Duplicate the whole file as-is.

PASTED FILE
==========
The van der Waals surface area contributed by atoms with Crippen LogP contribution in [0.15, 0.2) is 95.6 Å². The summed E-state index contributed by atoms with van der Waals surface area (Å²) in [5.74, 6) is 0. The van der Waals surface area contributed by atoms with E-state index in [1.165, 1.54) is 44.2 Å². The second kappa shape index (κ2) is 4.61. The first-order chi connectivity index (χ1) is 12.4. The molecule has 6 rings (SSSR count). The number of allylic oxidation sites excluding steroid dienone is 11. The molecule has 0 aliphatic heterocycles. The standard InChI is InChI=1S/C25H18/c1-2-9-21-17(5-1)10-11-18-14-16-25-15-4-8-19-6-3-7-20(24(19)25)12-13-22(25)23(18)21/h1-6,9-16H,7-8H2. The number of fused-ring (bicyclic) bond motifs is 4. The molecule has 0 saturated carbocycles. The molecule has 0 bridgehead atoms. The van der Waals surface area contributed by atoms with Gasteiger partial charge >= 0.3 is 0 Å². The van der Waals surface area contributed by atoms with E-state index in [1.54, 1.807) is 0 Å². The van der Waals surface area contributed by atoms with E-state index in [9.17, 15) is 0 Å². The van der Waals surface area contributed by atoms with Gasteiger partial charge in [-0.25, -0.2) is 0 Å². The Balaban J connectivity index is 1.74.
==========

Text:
The van der Waals surface area contributed by atoms with Crippen LogP contribution in [0.15, 0.2) is 95.6 Å². The summed E-state index contributed by atoms with van der Waals surface area (Å²) in [5.74, 6) is 0. The van der Waals surface area contributed by atoms with E-state index in [1.165, 1.54) is 44.2 Å². The second kappa shape index (κ2) is 4.61. The first-order chi connectivity index (χ1) is 12.4. The molecule has 6 rings (SSSR count). The number of allylic oxidation sites excluding steroid dienone is 11. The molecule has 0 aliphatic heterocycles. The standard InChI is InChI=1S/C25H18/c1-2-9-21-17(5-1)10-11-18-14-16-25-15-4-8-19-6-3-7-20(24(19)25)12-13-22(25)23(18)21/h1-6,9-16H,7-8H2. The number of fused-ring (bicyclic) bond motifs is 4. The molecule has 0 saturated carbocycles. The molecule has 0 bridgehead atoms. The van der Waals surface area contributed by atoms with Gasteiger partial charge >= 0.3 is 0 Å². The van der Waals surface area contributed by atoms with E-state index in [1.54, 1.807) is 0 Å². The van der Waals surface area contributed by atoms with E-state index in [9.17, 15) is 0 Å². The van der Waals surface area contributed by atoms with Gasteiger partial charge in [-0.25, -0.2) is 0 Å². The Balaban J connectivity index is 1.74.